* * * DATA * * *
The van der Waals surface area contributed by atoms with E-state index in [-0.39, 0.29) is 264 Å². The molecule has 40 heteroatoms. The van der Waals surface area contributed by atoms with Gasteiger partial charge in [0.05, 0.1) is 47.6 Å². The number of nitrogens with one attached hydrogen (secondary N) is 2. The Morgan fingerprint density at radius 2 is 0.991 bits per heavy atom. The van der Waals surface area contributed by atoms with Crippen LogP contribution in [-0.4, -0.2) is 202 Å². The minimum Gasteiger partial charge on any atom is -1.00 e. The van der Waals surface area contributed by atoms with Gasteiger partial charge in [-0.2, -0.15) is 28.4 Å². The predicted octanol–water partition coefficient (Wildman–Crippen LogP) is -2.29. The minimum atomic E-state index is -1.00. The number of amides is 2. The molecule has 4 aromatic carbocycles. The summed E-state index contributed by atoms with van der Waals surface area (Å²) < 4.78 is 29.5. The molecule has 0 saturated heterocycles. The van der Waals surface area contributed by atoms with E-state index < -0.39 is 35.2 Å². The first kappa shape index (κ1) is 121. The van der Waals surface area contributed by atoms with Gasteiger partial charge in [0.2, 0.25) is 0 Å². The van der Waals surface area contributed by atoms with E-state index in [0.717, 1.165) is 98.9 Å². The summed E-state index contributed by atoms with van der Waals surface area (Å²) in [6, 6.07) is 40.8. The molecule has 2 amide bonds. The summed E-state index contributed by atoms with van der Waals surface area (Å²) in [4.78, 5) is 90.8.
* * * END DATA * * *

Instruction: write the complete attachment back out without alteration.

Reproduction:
The van der Waals surface area contributed by atoms with E-state index in [-0.39, 0.29) is 264 Å². The molecule has 40 heteroatoms. The van der Waals surface area contributed by atoms with Gasteiger partial charge in [0.05, 0.1) is 47.6 Å². The number of nitrogens with one attached hydrogen (secondary N) is 2. The Morgan fingerprint density at radius 2 is 0.991 bits per heavy atom. The van der Waals surface area contributed by atoms with Crippen LogP contribution in [-0.4, -0.2) is 202 Å². The minimum Gasteiger partial charge on any atom is -1.00 e. The van der Waals surface area contributed by atoms with Gasteiger partial charge in [-0.2, -0.15) is 28.4 Å². The predicted octanol–water partition coefficient (Wildman–Crippen LogP) is -2.29. The minimum atomic E-state index is -1.00. The number of amides is 2. The molecule has 4 aromatic carbocycles. The summed E-state index contributed by atoms with van der Waals surface area (Å²) < 4.78 is 29.5. The molecule has 0 saturated heterocycles. The van der Waals surface area contributed by atoms with E-state index < -0.39 is 35.2 Å². The first kappa shape index (κ1) is 121. The van der Waals surface area contributed by atoms with Gasteiger partial charge in [0.2, 0.25) is 0 Å². The van der Waals surface area contributed by atoms with E-state index in [0.717, 1.165) is 98.9 Å². The summed E-state index contributed by atoms with van der Waals surface area (Å²) in [6, 6.07) is 40.8. The molecule has 2 amide bonds. The summed E-state index contributed by atoms with van der Waals surface area (Å²) in [4.78, 5) is 90.8.